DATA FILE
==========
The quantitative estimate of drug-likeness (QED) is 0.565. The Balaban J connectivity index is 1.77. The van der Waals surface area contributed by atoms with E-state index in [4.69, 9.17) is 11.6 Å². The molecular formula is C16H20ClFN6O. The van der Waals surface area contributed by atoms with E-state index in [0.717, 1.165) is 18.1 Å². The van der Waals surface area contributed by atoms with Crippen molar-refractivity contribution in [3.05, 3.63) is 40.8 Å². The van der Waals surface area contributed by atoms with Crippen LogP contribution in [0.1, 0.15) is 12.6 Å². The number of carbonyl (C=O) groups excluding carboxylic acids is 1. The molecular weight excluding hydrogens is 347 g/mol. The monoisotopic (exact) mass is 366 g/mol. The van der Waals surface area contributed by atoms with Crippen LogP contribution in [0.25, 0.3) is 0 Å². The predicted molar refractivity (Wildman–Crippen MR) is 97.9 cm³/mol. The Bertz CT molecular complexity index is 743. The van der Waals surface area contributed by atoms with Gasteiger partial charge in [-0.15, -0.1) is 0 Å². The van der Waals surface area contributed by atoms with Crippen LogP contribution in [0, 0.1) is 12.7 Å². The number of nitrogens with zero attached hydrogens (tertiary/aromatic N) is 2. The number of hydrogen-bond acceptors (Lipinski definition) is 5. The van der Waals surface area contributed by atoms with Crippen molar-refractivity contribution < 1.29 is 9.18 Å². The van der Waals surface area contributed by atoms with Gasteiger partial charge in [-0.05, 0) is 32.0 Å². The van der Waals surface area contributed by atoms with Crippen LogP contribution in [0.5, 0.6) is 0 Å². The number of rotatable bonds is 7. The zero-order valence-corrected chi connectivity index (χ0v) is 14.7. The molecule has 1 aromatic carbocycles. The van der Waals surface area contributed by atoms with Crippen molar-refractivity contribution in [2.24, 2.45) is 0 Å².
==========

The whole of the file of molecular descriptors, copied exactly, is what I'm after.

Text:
The quantitative estimate of drug-likeness (QED) is 0.565. The Balaban J connectivity index is 1.77. The van der Waals surface area contributed by atoms with E-state index in [4.69, 9.17) is 11.6 Å². The molecular formula is C16H20ClFN6O. The van der Waals surface area contributed by atoms with E-state index in [0.717, 1.165) is 18.1 Å². The van der Waals surface area contributed by atoms with Crippen molar-refractivity contribution in [3.05, 3.63) is 40.8 Å². The van der Waals surface area contributed by atoms with Crippen LogP contribution in [0.1, 0.15) is 12.6 Å². The number of carbonyl (C=O) groups excluding carboxylic acids is 1. The molecular weight excluding hydrogens is 347 g/mol. The monoisotopic (exact) mass is 366 g/mol. The van der Waals surface area contributed by atoms with Crippen LogP contribution in [0.25, 0.3) is 0 Å². The predicted molar refractivity (Wildman–Crippen MR) is 97.9 cm³/mol. The Bertz CT molecular complexity index is 743. The van der Waals surface area contributed by atoms with Gasteiger partial charge in [-0.15, -0.1) is 0 Å². The van der Waals surface area contributed by atoms with Crippen LogP contribution in [0, 0.1) is 12.7 Å². The number of nitrogens with zero attached hydrogens (tertiary/aromatic N) is 2. The number of hydrogen-bond acceptors (Lipinski definition) is 5. The van der Waals surface area contributed by atoms with Crippen molar-refractivity contribution < 1.29 is 9.18 Å². The van der Waals surface area contributed by atoms with Gasteiger partial charge in [-0.05, 0) is 32.0 Å². The van der Waals surface area contributed by atoms with Crippen LogP contribution in [0.5, 0.6) is 0 Å². The number of rotatable bonds is 7. The zero-order valence-corrected chi connectivity index (χ0v) is 14.7. The molecule has 1 aromatic carbocycles. The van der Waals surface area contributed by atoms with Crippen molar-refractivity contribution in [2.24, 2.45) is 0 Å².